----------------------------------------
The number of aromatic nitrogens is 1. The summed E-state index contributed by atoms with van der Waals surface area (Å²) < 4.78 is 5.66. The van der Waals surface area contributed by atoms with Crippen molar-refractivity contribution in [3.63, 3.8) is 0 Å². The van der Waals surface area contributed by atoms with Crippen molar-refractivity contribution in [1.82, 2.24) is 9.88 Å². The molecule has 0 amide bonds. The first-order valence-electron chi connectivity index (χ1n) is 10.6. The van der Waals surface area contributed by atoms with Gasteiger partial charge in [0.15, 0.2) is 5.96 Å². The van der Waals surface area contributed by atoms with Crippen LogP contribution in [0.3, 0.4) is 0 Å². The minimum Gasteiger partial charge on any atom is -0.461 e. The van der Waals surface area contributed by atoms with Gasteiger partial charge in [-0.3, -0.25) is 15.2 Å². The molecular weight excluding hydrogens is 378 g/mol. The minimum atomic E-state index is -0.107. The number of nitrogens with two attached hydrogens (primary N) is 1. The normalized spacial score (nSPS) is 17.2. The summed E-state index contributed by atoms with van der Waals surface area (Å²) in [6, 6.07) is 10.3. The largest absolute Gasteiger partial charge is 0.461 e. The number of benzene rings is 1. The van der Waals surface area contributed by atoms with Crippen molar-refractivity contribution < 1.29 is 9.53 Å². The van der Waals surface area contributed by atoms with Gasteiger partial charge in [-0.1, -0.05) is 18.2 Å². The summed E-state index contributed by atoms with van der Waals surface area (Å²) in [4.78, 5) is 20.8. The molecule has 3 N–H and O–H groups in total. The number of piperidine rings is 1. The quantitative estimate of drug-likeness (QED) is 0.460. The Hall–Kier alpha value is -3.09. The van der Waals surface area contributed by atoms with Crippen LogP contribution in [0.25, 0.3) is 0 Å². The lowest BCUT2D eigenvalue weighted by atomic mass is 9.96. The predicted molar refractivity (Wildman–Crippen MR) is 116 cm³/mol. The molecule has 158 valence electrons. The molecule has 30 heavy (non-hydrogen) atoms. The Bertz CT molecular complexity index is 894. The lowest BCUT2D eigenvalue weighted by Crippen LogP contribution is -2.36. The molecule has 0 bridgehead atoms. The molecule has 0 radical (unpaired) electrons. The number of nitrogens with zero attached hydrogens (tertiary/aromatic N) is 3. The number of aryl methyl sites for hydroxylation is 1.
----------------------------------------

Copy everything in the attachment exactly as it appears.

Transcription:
The number of aromatic nitrogens is 1. The summed E-state index contributed by atoms with van der Waals surface area (Å²) < 4.78 is 5.66. The van der Waals surface area contributed by atoms with Crippen molar-refractivity contribution in [3.63, 3.8) is 0 Å². The van der Waals surface area contributed by atoms with Crippen molar-refractivity contribution in [1.82, 2.24) is 9.88 Å². The molecule has 0 amide bonds. The first-order valence-electron chi connectivity index (χ1n) is 10.6. The van der Waals surface area contributed by atoms with Gasteiger partial charge in [0.15, 0.2) is 5.96 Å². The van der Waals surface area contributed by atoms with Crippen LogP contribution in [0.3, 0.4) is 0 Å². The minimum Gasteiger partial charge on any atom is -0.461 e. The van der Waals surface area contributed by atoms with Gasteiger partial charge in [-0.3, -0.25) is 15.2 Å². The molecular weight excluding hydrogens is 378 g/mol. The minimum atomic E-state index is -0.107. The number of nitrogens with two attached hydrogens (primary N) is 1. The normalized spacial score (nSPS) is 17.2. The summed E-state index contributed by atoms with van der Waals surface area (Å²) in [6, 6.07) is 10.3. The largest absolute Gasteiger partial charge is 0.461 e. The number of benzene rings is 1. The van der Waals surface area contributed by atoms with Crippen molar-refractivity contribution < 1.29 is 9.53 Å². The van der Waals surface area contributed by atoms with Gasteiger partial charge in [-0.1, -0.05) is 18.2 Å². The summed E-state index contributed by atoms with van der Waals surface area (Å²) in [4.78, 5) is 20.8. The molecule has 3 N–H and O–H groups in total. The number of piperidine rings is 1. The quantitative estimate of drug-likeness (QED) is 0.460. The Hall–Kier alpha value is -3.09. The van der Waals surface area contributed by atoms with Crippen LogP contribution in [0.25, 0.3) is 0 Å². The lowest BCUT2D eigenvalue weighted by atomic mass is 9.96. The predicted molar refractivity (Wildman–Crippen MR) is 116 cm³/mol. The molecule has 158 valence electrons. The molecule has 30 heavy (non-hydrogen) atoms. The Bertz CT molecular complexity index is 894. The lowest BCUT2D eigenvalue weighted by Crippen LogP contribution is -2.36. The molecule has 0 bridgehead atoms. The molecule has 0 radical (unpaired) electrons. The number of nitrogens with zero attached hydrogens (tertiary/aromatic N) is 3. The number of aryl methyl sites for hydroxylation is 1.